This is crucial for industries such as manufacturing because of the growing impacts of technology, as it can help support a ‘build versus buy’ approach for these new skill requirements.

This lack of opportunity to develop can leave workers stuck and unable to progress their careers. With SWP, organisations will be better able to pinpoint key development areas and look to create career paths for existing staff to grow into new roles, which will give them that clarity.

Scenario planning and risk management

SWP allows businesses to respond and create a talent plan in advance and it is crucial that relationships are formed between HR, Finance and the Exec team. By undertaking strategic and horizon-scanning elements of workforce planning, resource, training budget and company finances can all be allocated in advance and more cost efficiently.

SWP also ensures that the skills align with the organisation’s mission as well as ensuring that they are fundamentally fit for the future. This allows role creation and development to be planned in advance rather than being reactive.

SWP can enable employees to be better able to explore their career options within the organisation.

While many organisations have good quality data, HR analytics enables better decision making and provides an organisation with insights and evidence about key aspects of the workforce, combining these insights with SWP will help to overcome the challenges highlighted in the CIPD survey.

By aligning the workforce strategic business objectives for the present and the future, senior HR professionals will not only contribute to the long-term success of their organisation but can also enable flexible working for all types of employees.


As we live in a continually changing world where job roles are adapting and skill shortages are visible, it’s imperative that companies strategically plan for the future of the business and the development of employees.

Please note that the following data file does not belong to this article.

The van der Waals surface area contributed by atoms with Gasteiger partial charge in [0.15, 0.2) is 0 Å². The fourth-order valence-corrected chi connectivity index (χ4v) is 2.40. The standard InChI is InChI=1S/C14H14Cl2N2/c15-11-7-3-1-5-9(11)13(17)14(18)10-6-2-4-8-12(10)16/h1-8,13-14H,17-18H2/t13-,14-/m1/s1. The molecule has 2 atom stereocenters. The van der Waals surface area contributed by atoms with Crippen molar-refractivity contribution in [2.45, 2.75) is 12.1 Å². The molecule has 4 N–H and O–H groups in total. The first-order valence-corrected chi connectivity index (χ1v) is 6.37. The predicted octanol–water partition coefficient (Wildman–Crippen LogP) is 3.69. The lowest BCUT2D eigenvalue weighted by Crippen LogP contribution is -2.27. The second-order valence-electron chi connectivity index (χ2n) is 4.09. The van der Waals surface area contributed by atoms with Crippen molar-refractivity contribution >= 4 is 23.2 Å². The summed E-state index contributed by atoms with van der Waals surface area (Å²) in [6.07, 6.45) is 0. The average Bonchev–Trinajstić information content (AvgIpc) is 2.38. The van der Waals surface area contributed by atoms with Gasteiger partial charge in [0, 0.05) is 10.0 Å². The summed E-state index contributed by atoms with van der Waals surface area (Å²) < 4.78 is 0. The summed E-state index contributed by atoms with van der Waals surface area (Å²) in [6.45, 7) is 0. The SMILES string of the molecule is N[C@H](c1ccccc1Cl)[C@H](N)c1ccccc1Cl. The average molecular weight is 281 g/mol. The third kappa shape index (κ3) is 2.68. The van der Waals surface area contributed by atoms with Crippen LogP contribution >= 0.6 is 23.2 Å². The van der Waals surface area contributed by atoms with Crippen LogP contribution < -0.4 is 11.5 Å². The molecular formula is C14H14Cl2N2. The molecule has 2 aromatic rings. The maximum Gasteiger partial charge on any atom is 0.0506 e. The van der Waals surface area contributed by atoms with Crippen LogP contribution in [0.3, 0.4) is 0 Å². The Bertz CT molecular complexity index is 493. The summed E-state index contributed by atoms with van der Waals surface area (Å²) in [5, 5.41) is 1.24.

One way of successfully doing this is through linking employers with schools and universities as early as possible, as this will ensure future candidates can keep up to date with industry developments, go on work placements and have the opportunity to build good contacts.

Partnerships can help educational institutions understand the skills that are required for future roles and organisations can play an active role in ensuring employees of the future are fully equipped for the workplace.

Once they enter the workplace, SWP can enable employees to be better able to explore their career options within the organisation. Furthermore, managers are better able to offer advice to employees about their career options, for example, by providing coaching or other assistance.

Organisations need to therefore develop and offer career practices to achieve a variety of objectives, including the development and promotion of employees from within, assistance to individuals in their career planning efforts, improvement in employees’ productivity, and enhancement of human resource planning.


Author Profile Picture
Sally Hunter

Senior Vice President

Read more from Sally Hunter